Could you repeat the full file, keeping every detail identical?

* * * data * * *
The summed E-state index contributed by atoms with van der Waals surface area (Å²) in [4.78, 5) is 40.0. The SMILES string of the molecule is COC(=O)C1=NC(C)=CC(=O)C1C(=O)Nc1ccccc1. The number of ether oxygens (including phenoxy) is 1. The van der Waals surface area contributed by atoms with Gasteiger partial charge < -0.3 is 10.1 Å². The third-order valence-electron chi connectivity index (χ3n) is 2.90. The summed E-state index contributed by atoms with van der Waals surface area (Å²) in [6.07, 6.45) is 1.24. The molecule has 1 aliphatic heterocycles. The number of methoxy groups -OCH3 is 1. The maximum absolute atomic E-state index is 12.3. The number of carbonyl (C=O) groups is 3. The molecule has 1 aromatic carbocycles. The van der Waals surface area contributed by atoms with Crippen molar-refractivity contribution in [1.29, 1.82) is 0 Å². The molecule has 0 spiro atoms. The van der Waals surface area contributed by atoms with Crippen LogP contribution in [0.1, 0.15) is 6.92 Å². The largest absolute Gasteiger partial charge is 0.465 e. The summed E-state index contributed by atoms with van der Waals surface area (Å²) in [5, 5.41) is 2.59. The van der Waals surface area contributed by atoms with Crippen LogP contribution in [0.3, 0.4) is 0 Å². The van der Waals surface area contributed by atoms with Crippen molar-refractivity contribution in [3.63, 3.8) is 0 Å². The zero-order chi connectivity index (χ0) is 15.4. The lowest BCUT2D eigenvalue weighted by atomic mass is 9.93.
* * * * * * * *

The summed E-state index contributed by atoms with van der Waals surface area (Å²) in [4.78, 5) is 40.0. The SMILES string of the molecule is COC(=O)C1=NC(C)=CC(=O)C1C(=O)Nc1ccccc1. The number of ether oxygens (including phenoxy) is 1. The van der Waals surface area contributed by atoms with Gasteiger partial charge < -0.3 is 10.1 Å². The third-order valence-electron chi connectivity index (χ3n) is 2.90. The summed E-state index contributed by atoms with van der Waals surface area (Å²) in [6.07, 6.45) is 1.24. The molecule has 1 aliphatic heterocycles. The number of methoxy groups -OCH3 is 1. The maximum absolute atomic E-state index is 12.3. The number of carbonyl (C=O) groups is 3. The molecule has 1 aromatic carbocycles. The van der Waals surface area contributed by atoms with Crippen molar-refractivity contribution in [1.29, 1.82) is 0 Å². The molecule has 0 spiro atoms. The van der Waals surface area contributed by atoms with Crippen LogP contribution in [0.1, 0.15) is 6.92 Å². The largest absolute Gasteiger partial charge is 0.465 e. The summed E-state index contributed by atoms with van der Waals surface area (Å²) in [5, 5.41) is 2.59. The van der Waals surface area contributed by atoms with Crippen LogP contribution in [0.3, 0.4) is 0 Å². The van der Waals surface area contributed by atoms with Crippen molar-refractivity contribution in [3.63, 3.8) is 0 Å². The zero-order chi connectivity index (χ0) is 15.4. The lowest BCUT2D eigenvalue weighted by atomic mass is 9.93.